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Department of Justice
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Tuesday, October 13, 2015

United States Settles with Pitney Bowes Presort Services for Underpaying Postage Owed to U.S. Postal Service

The Department of Justice announced today that Pitney Bowes Presort Services Inc. (Pitney Bowes) has agreed to pay the United States $9.4 million to resolve allegations that it underpaid postage for mail processed at its Reading, Pennsylvania, facility by claiming discounts to which it was not entitled.  Pitney Bowes, which is based in Omaha, Nebraska, helps prepare mailings for large mailers by, among other things, gathering, sorting and presenting the mail to the U.S. Postal Service. 

“Those who obtain government benefits are expected to comply with the terms of those benefits,” said Principal Deputy Assistant Attorney General Benjamin C. Mizer, head of the Justice Department’s Civil Division.  “This settlement demonstrates that there will be consequences for those who do not live up to their obligations.”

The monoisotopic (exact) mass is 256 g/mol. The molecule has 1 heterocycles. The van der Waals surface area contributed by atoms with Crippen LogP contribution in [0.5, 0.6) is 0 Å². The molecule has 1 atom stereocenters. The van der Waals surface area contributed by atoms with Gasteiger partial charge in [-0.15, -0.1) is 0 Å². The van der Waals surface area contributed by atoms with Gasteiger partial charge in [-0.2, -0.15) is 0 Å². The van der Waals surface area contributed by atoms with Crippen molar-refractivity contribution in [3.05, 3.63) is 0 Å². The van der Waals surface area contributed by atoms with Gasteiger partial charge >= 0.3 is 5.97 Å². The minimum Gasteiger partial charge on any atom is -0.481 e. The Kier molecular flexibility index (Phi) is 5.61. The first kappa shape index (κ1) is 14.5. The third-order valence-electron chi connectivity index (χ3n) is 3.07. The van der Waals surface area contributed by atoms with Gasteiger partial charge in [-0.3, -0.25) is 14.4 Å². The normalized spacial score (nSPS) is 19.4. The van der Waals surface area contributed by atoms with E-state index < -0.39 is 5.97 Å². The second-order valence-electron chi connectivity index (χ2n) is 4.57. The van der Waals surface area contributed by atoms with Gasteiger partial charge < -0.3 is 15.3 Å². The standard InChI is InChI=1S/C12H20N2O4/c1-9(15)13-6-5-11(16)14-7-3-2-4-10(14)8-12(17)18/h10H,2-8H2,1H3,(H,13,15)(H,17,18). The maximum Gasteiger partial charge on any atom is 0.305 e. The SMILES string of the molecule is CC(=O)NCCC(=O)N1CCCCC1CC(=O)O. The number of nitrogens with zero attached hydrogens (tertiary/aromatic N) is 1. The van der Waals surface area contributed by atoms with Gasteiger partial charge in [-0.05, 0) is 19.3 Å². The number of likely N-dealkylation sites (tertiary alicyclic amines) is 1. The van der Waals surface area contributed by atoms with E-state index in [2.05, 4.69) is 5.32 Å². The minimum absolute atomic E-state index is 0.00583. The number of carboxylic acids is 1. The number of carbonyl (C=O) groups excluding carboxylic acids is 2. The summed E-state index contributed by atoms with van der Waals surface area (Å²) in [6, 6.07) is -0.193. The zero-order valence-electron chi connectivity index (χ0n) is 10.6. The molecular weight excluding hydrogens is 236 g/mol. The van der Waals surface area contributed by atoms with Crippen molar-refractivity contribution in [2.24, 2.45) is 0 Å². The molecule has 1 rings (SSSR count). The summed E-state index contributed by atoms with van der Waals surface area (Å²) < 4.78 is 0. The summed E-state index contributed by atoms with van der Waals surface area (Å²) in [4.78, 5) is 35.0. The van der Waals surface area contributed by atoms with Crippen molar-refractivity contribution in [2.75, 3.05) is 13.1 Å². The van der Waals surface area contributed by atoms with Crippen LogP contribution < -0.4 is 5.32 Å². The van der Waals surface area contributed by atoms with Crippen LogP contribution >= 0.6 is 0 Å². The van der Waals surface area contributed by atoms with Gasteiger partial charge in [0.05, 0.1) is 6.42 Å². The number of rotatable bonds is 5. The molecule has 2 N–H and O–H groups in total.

The settlement announced today resolves allegations that Pitney Bowes claimed discounted postage rates for mail that failed to comply with the Move Update standard, which requires that mail be updated with change-of-address information provided by the Postal Service.  Pitney Bowes was obligated to ensure that mail it submitted on behalf of its customers at discounted postage rates complied with Move Update, by either updating addresses on the mail directly or having its customers perform the updates.  The Postal Service offered lower postage rates to Pitney Bowes for complying with Move Update and other requirements.

“When mailers don’t adhere to Move Update standards it negatively affects the entire mailing community,” said Inspector in Charge David W. Bosch of the U.S. Postal Inspection Service’s (USPIS) Philadelphia Division.  “The U.S. Postal Inspection Service will continue to investigate mailers who fail to comply with postal regulations.”

This matter was jointly investigated by USPIS and the Civil Division’s Commercial Litigation Branch.  The claims settled in this case are allegations only, and there has been no determination of liability.

Updated October 13, 2015